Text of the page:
Talk:DCC History

DCCWiki, a community DCC encyclopedia.

Prices

The Hornby pricing is what Hornby offered by mail-order from them. That would represent the Manufacturer's Suggested Retail Price.

For comparison, the same issue showed a Bowser ready to run PRR K4 for $10 less. To equip yourself with a master unit and three slaves, it would cost you $300. Or about $700 today (2008, based on the CPI). Decoders for your locomotives would be about $56 ea.

So DCC is not that expensive. Plus you can get sound, and can run more than 16 locomotives.

Images

If anyone has more images to add, please do! I haven't seen too many of these systems, and I really don't want to scan pictures out of magazines because that might open a whole new can of worms.

Lionel Electronic Control

Information on this system was gleaned from an ad in the Dec 1946 issue of the Model Craftsman. Lionel claimed it was exclusive to Lionel, and the first time in the world for a system like this. Further info, including a complete service manual, was found on the internet. The ad was scanned from the Dec 1946 issue of Model Craftsman. Not sure about the status after 60 or more years.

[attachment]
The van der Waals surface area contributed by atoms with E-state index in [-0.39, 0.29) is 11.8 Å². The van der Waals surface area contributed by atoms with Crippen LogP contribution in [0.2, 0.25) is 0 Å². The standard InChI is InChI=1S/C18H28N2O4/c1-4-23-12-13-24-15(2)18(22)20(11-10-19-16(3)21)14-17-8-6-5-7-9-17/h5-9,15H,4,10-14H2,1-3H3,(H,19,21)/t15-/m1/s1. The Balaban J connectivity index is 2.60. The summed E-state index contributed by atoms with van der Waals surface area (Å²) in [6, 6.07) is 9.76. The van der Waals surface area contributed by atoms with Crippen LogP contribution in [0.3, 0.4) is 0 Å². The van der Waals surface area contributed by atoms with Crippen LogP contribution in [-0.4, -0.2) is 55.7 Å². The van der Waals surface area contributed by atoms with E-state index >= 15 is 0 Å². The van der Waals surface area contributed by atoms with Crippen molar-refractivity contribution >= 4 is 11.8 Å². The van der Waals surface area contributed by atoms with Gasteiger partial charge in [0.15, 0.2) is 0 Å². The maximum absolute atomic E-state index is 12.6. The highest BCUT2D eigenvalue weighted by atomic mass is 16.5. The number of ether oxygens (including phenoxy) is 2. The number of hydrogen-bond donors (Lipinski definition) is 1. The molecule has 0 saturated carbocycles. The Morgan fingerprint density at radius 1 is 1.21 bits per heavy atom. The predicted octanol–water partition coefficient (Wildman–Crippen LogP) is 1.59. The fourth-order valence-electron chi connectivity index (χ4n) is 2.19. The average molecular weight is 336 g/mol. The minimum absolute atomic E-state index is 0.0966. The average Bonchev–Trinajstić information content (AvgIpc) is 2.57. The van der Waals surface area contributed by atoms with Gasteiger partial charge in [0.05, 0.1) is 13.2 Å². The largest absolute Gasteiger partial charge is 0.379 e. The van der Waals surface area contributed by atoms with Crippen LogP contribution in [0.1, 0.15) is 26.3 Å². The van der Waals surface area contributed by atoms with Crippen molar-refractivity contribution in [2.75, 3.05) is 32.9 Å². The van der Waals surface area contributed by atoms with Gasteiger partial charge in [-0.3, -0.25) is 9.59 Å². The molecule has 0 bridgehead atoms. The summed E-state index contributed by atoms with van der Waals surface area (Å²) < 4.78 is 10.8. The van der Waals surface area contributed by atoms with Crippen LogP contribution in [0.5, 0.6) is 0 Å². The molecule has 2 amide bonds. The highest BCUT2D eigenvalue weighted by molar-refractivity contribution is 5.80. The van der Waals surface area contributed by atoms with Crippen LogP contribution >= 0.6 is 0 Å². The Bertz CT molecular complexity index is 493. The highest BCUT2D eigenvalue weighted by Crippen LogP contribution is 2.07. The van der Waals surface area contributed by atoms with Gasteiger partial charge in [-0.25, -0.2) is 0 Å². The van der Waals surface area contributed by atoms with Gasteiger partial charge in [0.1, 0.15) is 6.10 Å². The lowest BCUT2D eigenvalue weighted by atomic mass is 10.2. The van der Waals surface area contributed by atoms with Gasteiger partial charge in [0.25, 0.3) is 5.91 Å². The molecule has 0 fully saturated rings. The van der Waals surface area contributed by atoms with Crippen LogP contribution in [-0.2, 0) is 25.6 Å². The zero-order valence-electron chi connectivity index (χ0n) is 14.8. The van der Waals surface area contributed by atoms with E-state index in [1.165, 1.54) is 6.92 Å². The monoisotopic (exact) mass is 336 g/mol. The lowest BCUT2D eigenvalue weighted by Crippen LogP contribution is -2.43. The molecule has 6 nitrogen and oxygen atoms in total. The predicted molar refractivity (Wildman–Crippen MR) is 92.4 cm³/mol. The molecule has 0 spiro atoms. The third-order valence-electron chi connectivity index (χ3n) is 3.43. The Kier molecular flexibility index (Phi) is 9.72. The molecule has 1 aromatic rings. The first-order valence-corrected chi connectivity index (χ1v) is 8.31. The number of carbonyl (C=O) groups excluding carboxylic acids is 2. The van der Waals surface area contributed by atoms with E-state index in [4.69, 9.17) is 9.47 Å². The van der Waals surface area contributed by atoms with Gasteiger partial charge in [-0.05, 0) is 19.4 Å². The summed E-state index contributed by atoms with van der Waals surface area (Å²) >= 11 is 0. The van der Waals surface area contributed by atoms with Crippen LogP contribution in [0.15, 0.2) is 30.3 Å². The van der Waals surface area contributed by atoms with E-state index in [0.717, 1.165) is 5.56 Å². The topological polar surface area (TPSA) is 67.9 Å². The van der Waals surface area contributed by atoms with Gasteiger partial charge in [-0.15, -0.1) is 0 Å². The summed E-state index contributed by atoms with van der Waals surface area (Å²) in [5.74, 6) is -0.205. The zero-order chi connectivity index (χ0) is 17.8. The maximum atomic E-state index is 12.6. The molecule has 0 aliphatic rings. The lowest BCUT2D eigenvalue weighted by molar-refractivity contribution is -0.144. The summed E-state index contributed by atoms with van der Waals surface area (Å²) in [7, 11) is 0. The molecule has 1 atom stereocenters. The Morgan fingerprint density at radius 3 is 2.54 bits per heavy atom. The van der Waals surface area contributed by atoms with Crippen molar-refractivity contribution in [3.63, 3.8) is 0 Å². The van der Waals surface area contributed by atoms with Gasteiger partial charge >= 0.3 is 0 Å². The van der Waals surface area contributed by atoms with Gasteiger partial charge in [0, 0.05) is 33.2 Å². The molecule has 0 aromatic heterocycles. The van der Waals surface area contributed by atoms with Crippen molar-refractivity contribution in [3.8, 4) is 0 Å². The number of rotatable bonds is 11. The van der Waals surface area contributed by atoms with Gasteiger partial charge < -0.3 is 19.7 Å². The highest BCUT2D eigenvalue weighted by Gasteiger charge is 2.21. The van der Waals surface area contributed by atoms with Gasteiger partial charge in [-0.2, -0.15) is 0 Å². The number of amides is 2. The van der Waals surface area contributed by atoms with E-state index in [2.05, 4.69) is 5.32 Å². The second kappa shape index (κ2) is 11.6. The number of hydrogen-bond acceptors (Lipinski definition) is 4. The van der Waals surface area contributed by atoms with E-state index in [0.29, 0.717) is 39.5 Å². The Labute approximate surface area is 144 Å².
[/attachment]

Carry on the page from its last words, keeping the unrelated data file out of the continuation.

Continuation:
For comparison, the $75 price on the set would have been equivalent to over $800 in 2008.

(Model Craftsman is better known today as Railroad Model Craftsman.)

ME-80

More info is needed. Did this system actually have enough sales to pay for a full page ad in MR?

U$925 in 1976 (a copy of MR was $1) would be like $3000 today. For six locomotives. The Zero1 which showed up a few years later would have been half the price (digital is usually cheaper than analog). Yet people today complain about the cost of a basic decoder, or even the cost of a Tsunami... They are getting a bargain!

Revisions September 2012

Due to the fact the article is getting long and hard to manage, I moved the Zero 1 information to its own page, and will also do that for ASTRAC.

Also adding hyperlinks to make the page more interactive.

Philips

There is legend of a command control system with 20 channels being introduced in Europe back in 1972, but no information has been found about this system.